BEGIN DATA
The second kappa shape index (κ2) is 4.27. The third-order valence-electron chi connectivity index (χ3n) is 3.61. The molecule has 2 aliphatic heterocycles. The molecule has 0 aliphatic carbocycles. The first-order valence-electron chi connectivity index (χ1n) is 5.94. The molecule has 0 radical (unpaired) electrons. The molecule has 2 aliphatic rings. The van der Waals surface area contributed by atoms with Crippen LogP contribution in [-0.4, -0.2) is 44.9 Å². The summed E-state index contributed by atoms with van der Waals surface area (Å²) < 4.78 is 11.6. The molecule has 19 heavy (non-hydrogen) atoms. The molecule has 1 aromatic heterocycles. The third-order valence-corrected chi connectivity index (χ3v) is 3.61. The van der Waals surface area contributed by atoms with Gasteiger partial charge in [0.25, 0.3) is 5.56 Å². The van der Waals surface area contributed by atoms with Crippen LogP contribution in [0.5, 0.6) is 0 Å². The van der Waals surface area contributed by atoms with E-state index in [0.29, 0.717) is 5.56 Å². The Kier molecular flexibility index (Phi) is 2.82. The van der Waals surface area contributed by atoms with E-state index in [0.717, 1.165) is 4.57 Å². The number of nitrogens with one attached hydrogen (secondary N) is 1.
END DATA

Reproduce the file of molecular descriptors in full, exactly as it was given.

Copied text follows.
The second kappa shape index (κ2) is 4.27. The third-order valence-electron chi connectivity index (χ3n) is 3.61. The molecule has 2 aliphatic heterocycles. The molecule has 0 aliphatic carbocycles. The first-order valence-electron chi connectivity index (χ1n) is 5.94. The molecule has 0 radical (unpaired) electrons. The molecule has 2 aliphatic rings. The van der Waals surface area contributed by atoms with Crippen LogP contribution in [-0.4, -0.2) is 44.9 Å². The summed E-state index contributed by atoms with van der Waals surface area (Å²) < 4.78 is 11.6. The molecule has 19 heavy (non-hydrogen) atoms. The molecule has 1 aromatic heterocycles. The third-order valence-corrected chi connectivity index (χ3v) is 3.61. The van der Waals surface area contributed by atoms with Gasteiger partial charge in [0.25, 0.3) is 5.56 Å². The van der Waals surface area contributed by atoms with Crippen LogP contribution in [0.5, 0.6) is 0 Å². The van der Waals surface area contributed by atoms with E-state index in [0.29, 0.717) is 5.56 Å². The Kier molecular flexibility index (Phi) is 2.82. The van der Waals surface area contributed by atoms with E-state index in [0.717, 1.165) is 4.57 Å². The number of nitrogens with one attached hydrogen (secondary N) is 1.